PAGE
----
How The Colombian Army Encouraged Killings

Previously Unpublished Directive Shows Perverse Incentives to Murder

As subsequent investigations of these killings moved forward, many soldiers told prosecutors that pressure on troops to report results in combat —and the rewards —were a perverse incentive behind the killings. Human Rights Watch recently found a directive that confirms these rewards.

The directive, which was signed by Gen. Martín Orlando Carreño Sandoval when he commanded the army between 2003 and 2004, established a “body count” policy to determine when soldiers could obtain an “award of distinguished services.” Brigade commanders, for example, were required to report at least 150 enemy combatants killed and another 500 captured over an unspecified period of time. Marco Fabián García Cespedes, a lieutenant currently serving a prison sentence for multiple killings, mentioned in his 2013 confession this reward among the reasons he engaged in murder.

Convincing evidence suggests the army increasingly gave priority to kills, rather than captures. For example, another directive, which Human Rights Watch released last year, states: “kills are not the most important issue, they are the only issue.” The directive says it describes the policies of Gen. Mario Montoya Uribe, who commanded the army between 2006 and 2008, when the killings peaked.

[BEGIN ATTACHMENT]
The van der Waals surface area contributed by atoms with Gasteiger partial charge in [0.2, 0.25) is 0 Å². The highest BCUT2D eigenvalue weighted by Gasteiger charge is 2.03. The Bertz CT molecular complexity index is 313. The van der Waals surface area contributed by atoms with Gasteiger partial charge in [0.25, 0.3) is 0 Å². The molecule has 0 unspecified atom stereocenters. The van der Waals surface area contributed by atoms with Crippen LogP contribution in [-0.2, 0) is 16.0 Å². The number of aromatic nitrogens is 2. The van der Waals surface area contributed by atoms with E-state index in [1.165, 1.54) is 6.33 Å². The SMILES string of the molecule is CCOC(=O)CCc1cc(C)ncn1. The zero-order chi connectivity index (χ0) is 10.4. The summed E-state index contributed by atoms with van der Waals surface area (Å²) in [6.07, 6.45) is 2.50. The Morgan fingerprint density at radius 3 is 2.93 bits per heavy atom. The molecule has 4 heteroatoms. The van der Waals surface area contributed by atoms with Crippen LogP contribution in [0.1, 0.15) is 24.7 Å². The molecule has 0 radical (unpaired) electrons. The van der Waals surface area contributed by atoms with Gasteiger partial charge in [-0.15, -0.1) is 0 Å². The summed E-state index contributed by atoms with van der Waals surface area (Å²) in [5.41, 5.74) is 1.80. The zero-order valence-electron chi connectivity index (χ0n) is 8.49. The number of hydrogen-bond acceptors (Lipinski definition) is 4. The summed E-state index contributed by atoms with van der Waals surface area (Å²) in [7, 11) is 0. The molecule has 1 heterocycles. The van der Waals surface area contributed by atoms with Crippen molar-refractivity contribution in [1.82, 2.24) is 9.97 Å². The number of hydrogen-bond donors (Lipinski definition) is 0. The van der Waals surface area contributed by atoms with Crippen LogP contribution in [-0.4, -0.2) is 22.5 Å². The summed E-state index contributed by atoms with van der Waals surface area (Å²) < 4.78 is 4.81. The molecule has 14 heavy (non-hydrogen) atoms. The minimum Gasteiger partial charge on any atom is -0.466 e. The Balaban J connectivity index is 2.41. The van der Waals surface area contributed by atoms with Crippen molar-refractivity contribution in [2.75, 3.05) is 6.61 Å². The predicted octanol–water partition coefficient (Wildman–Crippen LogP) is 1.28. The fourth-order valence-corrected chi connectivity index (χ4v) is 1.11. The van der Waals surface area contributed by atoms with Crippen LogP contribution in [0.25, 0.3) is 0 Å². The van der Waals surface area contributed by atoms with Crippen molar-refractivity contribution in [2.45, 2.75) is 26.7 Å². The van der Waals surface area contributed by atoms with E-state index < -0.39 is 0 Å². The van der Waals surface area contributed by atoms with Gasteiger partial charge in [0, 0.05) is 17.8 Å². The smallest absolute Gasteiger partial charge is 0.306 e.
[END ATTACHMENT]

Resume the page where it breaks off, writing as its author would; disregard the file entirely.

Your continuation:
As international and domestic scrutiny over these crimes rose, Gen. Montoya apparently made efforts to hide evidence of these incentives. Last year, Human Rights Watch released the previously unpublished testimony of one army general who said that, in 2008, Gen. Montoya asked troops to burn Gen. Carreño’s directive on the granting the “award of distinguished services”. Another new document we recently found seems to corroborate the order. Signed by the then-second commander of the 11th brigade, the document refers to an “order signed by the Commander of the Army (Gen. Montoya) to burn” Gen. Carreño’s directive.

As prosecutions of mid-level soldiers move forward, new evidence strongly suggests top commanders had a decisive role in the killing spree. Yet, at the moment, only one army general has been charged in connection to these abuses. When will top commanders be held accountable for their role in these atrocities?


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